Izzy Einstein and Moe Smith sharing a toast in a New York bar, 1935. (photo from Library of Congress; New York World-Telegram and Sun Collection)
Wine is a large part of Jewish ritual and tradition. And a glass or two of schnapps is not uncommon. Adults often drink something alcoholic on a holiday or happy occasion. So what did people do when there was Prohibition?
In Canada, national Prohibition was from 1918 to 1920 and, in the United States, Prohibition lasted from 1920 to 1933. How did Jews get wine for Shabbat and holidays during these periods? And who clamped down on those who were disobeying the law?
In both the United States and in Canada, Prohibition laws allowed for wine to be sold for religious sacraments. This meant that rabbis and priests could lawfully possess wine. In the United States, both Jews and non-Jews were known to use this special legal passage as a ruse. It led to bootleg priests and rabbis and to the hoarding of wine for bogus religious reasons.
Although Canadian provinces had various earlier restrictions on liquor sale and consumption, the national Canadian Prohibition continued for only a short period of time. And, importantly, it remained legal to manufacture liquor in Canada. Even more significant, Canadian distilleries could likewise legally sell it to the dry United States, where the manufacture, importation, sale and transport of alcohol was then illegal. Thus, Canadians brought alcohol to the United States via Windsor, Ont., where it usually went on to Detroit, Mich. At the time, Samuel Bronfman was the Canadian Jewish owner of Seagram’s. He had Jewish bootleggers floating so much illegal booze into the United States over Lake Erie that this body of water became known as the “Jewish Lake.”
Remarkably, the two most successful U.S. Prohibition agents were Jewish. Izzy Einstein and Moe Smith were two “regular”-looking guys who had absolutely no resemblance to flashy Prohibition agent Elliot Ness, who has been characterized in television series and in movies. Their ability to fool violators with either their ordinary appearance or with their numerous disguises allowed them to make an outstanding number of arrests. In all, they made 4,932 arrests of bartenders, bootleggers and speakeasy owners. They had a 95% conviction rate. They confiscated an estimated five million bottles of alcohol. At the time, this catch was worth about $15 million US.
Neither man had any law enforcement training. Einstein had been a pedlar and a postal worker. Smith had sold cigars. They were not even strongly for temperance, but they were for upholding the law. Initially, Einstein’s job interviewer didn’t want to hire him as an agent because of his lack of training, but Einstein managed to convince the man that he was right for the job because he looked so unremarkable and because he had a “feel” for people.
Having been born in Austria, Einstein spoke a number of languages. He put his language skills to use when the pair disguised themselves. They were known to have used a huge variety of get-ups, including as German pickle packers, Polish counts, Hungarian violinists, Jewish gravediggers, French maitre d’s, Italian fruit vendors, Russian fishermen, Chinese launderers, streetcar conductors, ice deliverers, opera singers, judges, traveling cigar salesmen, Texas cattlemen, movie extras, football players, beauty contest judges, grocers, lawyers, rabbis, college students, plumbers and delegates to the Democratic National Convention. In my estimation, however, the funniest costumes were those of them dressed as a man and woman. One of them sported a thick beard and mustache and a bowler hat, while the other dressed in a heavy fur coat, scarf and jaunty cloche hat.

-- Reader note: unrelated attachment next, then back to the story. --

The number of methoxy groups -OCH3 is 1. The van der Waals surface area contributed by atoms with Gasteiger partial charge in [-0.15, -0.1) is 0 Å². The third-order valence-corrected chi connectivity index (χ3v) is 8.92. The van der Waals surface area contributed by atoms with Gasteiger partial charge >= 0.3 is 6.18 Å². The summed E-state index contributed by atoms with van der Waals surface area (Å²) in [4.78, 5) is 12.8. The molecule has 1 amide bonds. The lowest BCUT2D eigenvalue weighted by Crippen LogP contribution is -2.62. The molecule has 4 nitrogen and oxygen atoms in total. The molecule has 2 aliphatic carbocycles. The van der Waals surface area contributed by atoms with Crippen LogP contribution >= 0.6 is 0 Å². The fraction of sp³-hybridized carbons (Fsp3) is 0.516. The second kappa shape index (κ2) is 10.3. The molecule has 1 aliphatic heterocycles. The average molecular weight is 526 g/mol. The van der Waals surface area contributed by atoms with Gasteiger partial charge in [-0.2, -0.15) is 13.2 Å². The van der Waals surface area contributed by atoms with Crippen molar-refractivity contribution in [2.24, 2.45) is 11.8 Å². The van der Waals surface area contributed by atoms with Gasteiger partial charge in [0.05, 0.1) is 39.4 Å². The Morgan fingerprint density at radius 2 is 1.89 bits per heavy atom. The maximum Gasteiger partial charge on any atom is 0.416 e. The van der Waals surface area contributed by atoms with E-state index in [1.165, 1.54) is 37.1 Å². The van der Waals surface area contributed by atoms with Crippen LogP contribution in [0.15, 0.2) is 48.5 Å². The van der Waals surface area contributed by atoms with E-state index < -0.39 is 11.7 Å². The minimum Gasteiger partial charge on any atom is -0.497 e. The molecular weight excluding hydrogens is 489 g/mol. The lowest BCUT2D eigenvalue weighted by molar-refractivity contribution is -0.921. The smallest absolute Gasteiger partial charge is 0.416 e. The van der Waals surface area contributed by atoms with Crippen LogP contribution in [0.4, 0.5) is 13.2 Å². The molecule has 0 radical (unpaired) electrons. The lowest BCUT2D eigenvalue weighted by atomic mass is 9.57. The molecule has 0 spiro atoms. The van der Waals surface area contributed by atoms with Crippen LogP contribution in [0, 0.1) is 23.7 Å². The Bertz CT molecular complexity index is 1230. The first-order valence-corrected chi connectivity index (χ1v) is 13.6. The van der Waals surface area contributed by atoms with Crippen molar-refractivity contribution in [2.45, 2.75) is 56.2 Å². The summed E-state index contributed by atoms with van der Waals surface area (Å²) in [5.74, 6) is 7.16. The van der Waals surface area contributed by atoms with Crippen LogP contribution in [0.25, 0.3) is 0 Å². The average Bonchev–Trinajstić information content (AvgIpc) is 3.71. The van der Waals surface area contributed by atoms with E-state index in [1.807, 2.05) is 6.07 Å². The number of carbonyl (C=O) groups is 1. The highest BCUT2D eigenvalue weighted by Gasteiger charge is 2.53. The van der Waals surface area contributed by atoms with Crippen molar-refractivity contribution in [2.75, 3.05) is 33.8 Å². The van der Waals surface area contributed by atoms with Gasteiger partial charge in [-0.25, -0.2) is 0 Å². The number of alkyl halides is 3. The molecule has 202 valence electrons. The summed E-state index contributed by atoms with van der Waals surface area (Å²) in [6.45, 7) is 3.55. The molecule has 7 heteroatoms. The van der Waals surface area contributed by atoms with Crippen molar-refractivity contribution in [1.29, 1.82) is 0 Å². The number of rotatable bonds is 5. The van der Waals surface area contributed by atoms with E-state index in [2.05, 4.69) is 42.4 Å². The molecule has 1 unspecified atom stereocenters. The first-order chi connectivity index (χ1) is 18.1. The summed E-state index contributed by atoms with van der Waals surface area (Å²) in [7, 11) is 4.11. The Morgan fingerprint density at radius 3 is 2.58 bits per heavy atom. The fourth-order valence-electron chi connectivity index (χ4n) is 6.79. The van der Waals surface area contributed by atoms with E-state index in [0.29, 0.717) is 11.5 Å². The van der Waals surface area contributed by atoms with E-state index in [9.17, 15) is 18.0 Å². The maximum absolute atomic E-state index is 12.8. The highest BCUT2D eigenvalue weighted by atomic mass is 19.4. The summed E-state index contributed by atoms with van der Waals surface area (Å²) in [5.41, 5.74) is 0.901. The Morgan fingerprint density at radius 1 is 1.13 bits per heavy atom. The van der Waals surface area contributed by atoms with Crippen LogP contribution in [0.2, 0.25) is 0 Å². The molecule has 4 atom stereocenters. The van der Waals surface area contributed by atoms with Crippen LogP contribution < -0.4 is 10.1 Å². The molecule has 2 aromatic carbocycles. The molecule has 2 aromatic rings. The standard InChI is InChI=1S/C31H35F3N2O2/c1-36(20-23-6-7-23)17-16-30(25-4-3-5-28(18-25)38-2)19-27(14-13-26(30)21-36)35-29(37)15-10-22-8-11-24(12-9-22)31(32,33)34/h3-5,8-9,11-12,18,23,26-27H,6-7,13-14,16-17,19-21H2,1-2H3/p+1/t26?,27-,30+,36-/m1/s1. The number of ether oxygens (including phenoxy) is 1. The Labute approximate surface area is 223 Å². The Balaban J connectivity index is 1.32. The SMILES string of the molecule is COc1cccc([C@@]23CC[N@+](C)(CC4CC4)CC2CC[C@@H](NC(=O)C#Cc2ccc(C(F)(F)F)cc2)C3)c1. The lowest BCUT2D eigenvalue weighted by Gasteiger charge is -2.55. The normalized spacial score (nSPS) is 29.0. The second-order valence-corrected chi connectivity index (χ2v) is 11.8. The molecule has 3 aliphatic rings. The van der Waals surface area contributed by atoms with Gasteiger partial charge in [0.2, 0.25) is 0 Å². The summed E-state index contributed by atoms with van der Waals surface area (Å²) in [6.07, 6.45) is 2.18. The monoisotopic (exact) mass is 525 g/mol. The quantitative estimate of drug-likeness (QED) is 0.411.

Einstein claimed that it was key to come into a speakeasy carrying some kind of tool of the trade, so he often carried a string of fish, a pitcher of milk, trombones, a fishing rod or a big pail of pickles. He did not carry a gun, however, and Smith carried one only occasionally.
The greater their chutzpah, the greater the risk to their personal safety. At one Bowery saloon, for instance, Einstein even produced his actual agent’s badge and asked for a pint of whiskey. The bartender thought it was a gag and served him.
So that he had enough evidence to bring charges against the offenders, Einstein devised a special hidden liquor collection system. There were three parts to this system: a rubber bag hidden below his shirt, a rubber tube that was connected to the bag, and a glass funnel sewn into his vest pocket. He sipped the liquor and, without anyone noticing, poured the rest of the drink down the funnel, which then led to the rubber tube.
The pair’s success on the job became a matter of public record. New York newspapers frequently covered their escapades. They became so well known that Einstein’s face was even hung in certain speakeasies. But even that did not tip off drinking customers, as Einstein reportedly once stood below his photo without anyone catching on.
Einstein and Smith had worked as federal Prohibition agents for about six years when they were laid off, perhaps because they inadvertently made other agents “shine” less than they did. They both went on to be a different kind of agent, successfully selling insurance. Some of their clients, it is said, were people they had busted.
Deborah Rubin Fields is an Israel-based features writer. She is also the author of Take a Peek Inside: A Child’s Guide to Radiology Exams, published in English, Hebrew and Arabic.